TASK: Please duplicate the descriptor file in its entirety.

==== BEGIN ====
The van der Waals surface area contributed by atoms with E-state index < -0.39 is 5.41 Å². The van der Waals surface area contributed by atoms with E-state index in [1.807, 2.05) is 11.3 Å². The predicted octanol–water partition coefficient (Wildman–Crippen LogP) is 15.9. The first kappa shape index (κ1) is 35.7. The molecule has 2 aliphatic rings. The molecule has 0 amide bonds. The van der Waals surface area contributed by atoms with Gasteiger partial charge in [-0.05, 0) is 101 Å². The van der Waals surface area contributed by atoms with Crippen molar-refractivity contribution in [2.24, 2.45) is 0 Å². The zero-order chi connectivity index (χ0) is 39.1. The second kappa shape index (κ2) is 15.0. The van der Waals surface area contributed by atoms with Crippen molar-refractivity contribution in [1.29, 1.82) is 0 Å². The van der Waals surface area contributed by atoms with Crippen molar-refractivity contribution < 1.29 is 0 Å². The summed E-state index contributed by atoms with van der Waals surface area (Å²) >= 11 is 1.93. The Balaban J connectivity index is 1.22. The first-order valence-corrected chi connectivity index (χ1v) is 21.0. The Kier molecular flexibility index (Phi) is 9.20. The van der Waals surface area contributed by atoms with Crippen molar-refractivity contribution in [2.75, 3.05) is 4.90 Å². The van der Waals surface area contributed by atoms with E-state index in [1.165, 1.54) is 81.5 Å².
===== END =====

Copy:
The van der Waals surface area contributed by atoms with E-state index < -0.39 is 5.41 Å². The van der Waals surface area contributed by atoms with E-state index in [1.807, 2.05) is 11.3 Å². The predicted octanol–water partition coefficient (Wildman–Crippen LogP) is 15.9. The first kappa shape index (κ1) is 35.7. The molecule has 2 aliphatic rings. The molecule has 0 amide bonds. The van der Waals surface area contributed by atoms with Gasteiger partial charge in [-0.05, 0) is 101 Å². The van der Waals surface area contributed by atoms with Crippen molar-refractivity contribution in [2.24, 2.45) is 0 Å². The zero-order chi connectivity index (χ0) is 39.1. The second kappa shape index (κ2) is 15.0. The van der Waals surface area contributed by atoms with Crippen molar-refractivity contribution in [1.29, 1.82) is 0 Å². The van der Waals surface area contributed by atoms with Crippen molar-refractivity contribution < 1.29 is 0 Å². The summed E-state index contributed by atoms with van der Waals surface area (Å²) >= 11 is 1.93. The Balaban J connectivity index is 1.22. The first-order valence-corrected chi connectivity index (χ1v) is 21.0. The Kier molecular flexibility index (Phi) is 9.20. The van der Waals surface area contributed by atoms with Crippen molar-refractivity contribution in [2.75, 3.05) is 4.90 Å². The van der Waals surface area contributed by atoms with E-state index in [1.165, 1.54) is 81.5 Å².